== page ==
Topic: Political Philosophy

Big Governments Are Vastly More Dangerous to the Citizenry than Big Corporations

It’s hard to prove or disprove statements of broad social sweep, but we do know one thing: Nicholas Nassim Taleb will not defend his assertion that big corporations are “vastly more dangerous” than big governments.

With notable frequency, people assume that I’m a reader of Taleb’s books. Evidently my thinking and his align in important ways. It’s made me mildly interested in reading him, though time constraints (or time mismanagement) have not yet allowed it.

My minor affinity with Taleb caused me to focus just a little more than I otherwise would have on a tweet of his the other day.

That premise really caught my eye. What is the relative danger posed by governments and corporations? Are corporations “vastly more dangerous”?

I’d thought that the jury was pretty much in on that question. With hundreds of millions killed outright by government action in the 20th century alone, the quantum of death and destruction wrought by governments is almost certainly greater than corporations’ destructive work.

Like any tool, corporations are dangerous. Death and injury is a byproduct of their delivery of food, shelter, transportation, entertainment, and every other want and need of consumers, because they often miscalculate risk or just make stupid mistakes.

Public Opinion Data Finds the “Missing” Libertarians and Communitarians in America

In light of “libertarianish” Sen. Rand Paul’s recently announced candidacy for president, the New York Times’ Paul Krugman veered into public opinion to make a bold claim that most Americans are either liberal or conservative and little else.

He explains that in theory there could be more than simply liberals and conservatives. For instance, if political attitudes were structured along multiple dimensions like along economics and social issues, that would produce at least four different ideological groups:

  • Liberals (economically and socially liberal)
  • Conservatives (economically and socially conservative)
  • Libertarians (socially liberal and economically conservative)
  • “Hard hats” or communitarians (socially conservative and economically liberal)

Yet, without referencing data, he asserts that in practice few people exist in the libertarian or “hard hat” (or communitarian) boxes. His graphic is pasted below:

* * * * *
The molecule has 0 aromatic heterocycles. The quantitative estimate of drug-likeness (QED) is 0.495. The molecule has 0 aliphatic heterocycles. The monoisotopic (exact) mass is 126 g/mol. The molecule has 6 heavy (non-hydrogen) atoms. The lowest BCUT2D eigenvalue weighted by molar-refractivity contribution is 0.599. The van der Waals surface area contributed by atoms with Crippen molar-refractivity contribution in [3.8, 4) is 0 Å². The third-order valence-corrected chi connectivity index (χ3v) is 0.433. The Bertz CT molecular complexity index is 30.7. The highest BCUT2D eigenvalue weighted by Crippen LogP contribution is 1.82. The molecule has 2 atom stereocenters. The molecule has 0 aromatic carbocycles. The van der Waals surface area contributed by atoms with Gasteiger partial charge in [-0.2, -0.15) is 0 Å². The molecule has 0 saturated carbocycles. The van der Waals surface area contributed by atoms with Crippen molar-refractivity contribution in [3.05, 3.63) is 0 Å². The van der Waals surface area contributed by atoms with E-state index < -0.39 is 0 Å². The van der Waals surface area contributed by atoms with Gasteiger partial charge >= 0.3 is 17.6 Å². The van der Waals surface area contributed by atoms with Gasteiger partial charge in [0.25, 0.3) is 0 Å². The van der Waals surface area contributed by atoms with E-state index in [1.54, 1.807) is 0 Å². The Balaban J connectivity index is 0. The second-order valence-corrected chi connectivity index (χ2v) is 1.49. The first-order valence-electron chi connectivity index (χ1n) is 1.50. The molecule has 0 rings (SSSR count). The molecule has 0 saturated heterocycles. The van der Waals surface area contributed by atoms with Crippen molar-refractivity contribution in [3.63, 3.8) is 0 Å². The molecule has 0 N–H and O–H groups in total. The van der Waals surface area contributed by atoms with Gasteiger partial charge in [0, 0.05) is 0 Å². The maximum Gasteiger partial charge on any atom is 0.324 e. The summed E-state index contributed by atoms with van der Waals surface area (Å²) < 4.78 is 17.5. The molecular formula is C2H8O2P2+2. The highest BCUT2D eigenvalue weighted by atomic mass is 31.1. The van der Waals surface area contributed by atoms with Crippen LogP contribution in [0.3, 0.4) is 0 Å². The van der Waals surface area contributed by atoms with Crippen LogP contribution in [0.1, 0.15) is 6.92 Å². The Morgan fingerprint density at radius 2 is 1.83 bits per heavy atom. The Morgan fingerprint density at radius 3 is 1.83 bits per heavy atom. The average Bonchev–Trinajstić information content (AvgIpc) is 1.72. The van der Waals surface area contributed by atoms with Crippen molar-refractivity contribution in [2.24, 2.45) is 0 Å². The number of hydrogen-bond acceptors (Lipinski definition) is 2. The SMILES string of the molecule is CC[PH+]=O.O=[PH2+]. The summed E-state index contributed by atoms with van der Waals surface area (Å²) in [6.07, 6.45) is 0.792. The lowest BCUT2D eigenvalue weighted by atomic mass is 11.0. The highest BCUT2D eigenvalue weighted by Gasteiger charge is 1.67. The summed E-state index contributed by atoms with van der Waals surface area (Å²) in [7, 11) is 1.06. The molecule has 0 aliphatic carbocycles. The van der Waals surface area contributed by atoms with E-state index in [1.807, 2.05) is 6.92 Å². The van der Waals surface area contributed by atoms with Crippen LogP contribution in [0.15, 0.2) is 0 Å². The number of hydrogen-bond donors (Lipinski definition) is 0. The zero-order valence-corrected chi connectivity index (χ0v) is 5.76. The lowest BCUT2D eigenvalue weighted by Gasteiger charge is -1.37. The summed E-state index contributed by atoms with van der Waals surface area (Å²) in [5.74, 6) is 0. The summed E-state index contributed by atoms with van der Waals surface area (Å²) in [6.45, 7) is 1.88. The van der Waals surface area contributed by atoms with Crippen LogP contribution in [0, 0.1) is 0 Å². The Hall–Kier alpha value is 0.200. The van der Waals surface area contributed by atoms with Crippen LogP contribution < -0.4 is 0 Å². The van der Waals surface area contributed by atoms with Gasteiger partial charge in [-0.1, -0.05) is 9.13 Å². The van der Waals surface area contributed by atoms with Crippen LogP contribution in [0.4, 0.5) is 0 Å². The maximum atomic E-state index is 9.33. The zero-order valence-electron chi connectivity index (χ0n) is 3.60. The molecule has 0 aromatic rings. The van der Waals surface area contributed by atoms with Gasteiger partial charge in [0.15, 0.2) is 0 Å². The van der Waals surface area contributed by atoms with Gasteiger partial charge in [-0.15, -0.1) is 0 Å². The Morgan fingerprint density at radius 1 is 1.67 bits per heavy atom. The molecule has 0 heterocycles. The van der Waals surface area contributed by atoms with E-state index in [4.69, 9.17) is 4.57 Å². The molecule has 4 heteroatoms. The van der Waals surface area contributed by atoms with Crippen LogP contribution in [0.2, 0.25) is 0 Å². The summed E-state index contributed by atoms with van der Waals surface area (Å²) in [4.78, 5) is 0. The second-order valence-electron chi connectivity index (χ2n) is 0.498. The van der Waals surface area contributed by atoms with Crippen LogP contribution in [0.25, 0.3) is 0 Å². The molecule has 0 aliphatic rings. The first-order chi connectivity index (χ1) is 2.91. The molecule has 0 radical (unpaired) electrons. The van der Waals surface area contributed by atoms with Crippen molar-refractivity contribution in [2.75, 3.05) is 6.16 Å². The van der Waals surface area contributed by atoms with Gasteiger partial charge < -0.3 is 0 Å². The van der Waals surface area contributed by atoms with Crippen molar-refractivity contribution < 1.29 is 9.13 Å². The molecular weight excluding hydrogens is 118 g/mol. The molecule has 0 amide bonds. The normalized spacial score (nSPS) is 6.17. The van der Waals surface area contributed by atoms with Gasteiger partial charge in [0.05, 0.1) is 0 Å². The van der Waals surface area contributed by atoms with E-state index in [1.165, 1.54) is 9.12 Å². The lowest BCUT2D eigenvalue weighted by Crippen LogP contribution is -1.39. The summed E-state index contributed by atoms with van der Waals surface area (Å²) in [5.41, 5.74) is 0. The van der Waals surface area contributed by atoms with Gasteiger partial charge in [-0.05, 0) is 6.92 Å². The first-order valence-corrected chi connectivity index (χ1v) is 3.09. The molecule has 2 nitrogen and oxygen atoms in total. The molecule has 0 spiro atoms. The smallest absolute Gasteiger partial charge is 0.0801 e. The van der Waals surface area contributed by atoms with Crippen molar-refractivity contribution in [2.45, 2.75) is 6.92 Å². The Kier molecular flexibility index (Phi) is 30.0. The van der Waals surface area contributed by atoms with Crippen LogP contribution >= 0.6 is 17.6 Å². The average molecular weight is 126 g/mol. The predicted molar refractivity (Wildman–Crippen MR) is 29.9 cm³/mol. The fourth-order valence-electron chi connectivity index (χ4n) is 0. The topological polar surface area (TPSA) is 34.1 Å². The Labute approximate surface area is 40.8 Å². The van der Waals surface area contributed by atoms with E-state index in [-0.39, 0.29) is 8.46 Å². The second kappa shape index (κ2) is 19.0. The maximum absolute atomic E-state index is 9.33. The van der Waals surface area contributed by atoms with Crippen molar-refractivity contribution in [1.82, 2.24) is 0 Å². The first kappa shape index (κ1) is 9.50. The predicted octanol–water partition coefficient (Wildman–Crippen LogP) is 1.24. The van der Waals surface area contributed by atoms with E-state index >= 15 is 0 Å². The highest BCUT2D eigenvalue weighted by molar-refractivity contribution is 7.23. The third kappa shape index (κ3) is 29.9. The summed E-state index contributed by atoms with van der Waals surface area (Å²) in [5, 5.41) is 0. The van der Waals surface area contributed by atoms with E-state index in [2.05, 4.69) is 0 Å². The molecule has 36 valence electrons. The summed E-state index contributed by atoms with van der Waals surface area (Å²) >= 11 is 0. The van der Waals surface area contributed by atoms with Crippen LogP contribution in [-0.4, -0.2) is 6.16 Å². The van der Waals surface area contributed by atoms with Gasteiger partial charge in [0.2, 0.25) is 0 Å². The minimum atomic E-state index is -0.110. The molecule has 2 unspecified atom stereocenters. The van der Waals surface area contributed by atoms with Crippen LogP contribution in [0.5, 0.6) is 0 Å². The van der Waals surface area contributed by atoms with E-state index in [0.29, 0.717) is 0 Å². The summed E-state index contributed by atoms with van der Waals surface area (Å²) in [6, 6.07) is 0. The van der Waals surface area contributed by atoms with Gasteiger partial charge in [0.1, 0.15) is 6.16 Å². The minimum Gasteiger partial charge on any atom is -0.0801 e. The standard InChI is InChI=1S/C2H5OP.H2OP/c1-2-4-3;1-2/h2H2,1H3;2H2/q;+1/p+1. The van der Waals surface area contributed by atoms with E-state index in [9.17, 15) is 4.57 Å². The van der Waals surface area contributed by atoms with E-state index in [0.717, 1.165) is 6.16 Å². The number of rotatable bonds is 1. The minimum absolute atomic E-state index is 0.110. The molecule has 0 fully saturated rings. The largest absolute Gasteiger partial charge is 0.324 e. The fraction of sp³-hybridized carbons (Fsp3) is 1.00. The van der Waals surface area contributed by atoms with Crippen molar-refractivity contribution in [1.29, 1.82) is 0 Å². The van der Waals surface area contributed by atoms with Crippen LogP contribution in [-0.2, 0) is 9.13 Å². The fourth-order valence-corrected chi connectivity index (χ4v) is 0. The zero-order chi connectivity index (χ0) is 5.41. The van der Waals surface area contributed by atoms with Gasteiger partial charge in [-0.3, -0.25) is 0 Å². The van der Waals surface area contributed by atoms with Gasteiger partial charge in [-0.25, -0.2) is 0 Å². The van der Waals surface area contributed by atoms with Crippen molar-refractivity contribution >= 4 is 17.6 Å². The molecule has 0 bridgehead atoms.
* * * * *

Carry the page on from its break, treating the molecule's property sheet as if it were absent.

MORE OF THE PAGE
Is Krugman’s estimate accurate? A growing body of literature overwhelmingly suggests that it isn’t. (For instance see here, here, here, here, here, also see here, among others.)

For this reason, it’s not surprising that statisticians and academics used survey data in response to Krugman to demonstrate that Americans are more complicated than just red and blue. For instance, Nate Silver at FiveThirtyEight cross-tabs support for wealth redistribution and same-sex marriage to show about a quarter of Americans fit in the libertarian box: oppose income redistribution and support marriage equality.

However, one could argue that by this definition, based on only these two questions, Paul (who indirectly instigated this debate) may not even be categorized in the “libertarian” box.

Perhaps a more precise way to measure this is to use multiple issue questions to derive a measure of each person’s ideology on economic issues, and multiple questions to estimate their ideology on social issues, and then use their scores as coordinates to map them across the four quadrants.

Figure 1 uses survey data from the American National Election Study Evaluations of Government and Society Survey 2 (EGSS 2). I average responses to several questions about economics to create an “economic issues scale” scaled from liberal to conservative. Similarly, I use questions about immigration and religion for a “social issues scale” scaled from liberal to conservative. (All question wording is found in the footnotes below.) Thus, each respondent is assigned an “economics” and “social” ideology score used to map their ideological coordinates and placement in one of the four boxes.

Figure 1 reveals a complicated electorate with 19 percent in the libertarian bucket (economically conservative and socially liberal) and 20 percent in the “hard hat” box (economically liberal and social conservative). This is a far cry from Krugman’s estimate of “basically empty” boxes.

Where Do The People Live, Politically Speaking?

Figure 1

Note: ANES 2012 EGSS 2, each dot represents an individual respondent. The Social Issues Scale is coded left to right, liberal to conservative. The Economics Issue Scale is coded bottom to top, liberal to conservative.

More on Krugman’s Missing Libertarians

I wrote last week about Paul Krugman’s claim that “there basically aren’t any libertarians” because “There ought in principle, you might think, be people who are pro-gay-marriage and civil rights in general, but opposed to government retirement and health care programs — that is, libertarians — but there are actually very few.” I offered some evidence from Gallup, Pew, and other polls that in fact there are substantial numbers of voters who hold libertarian-ish views on both economic and social issues.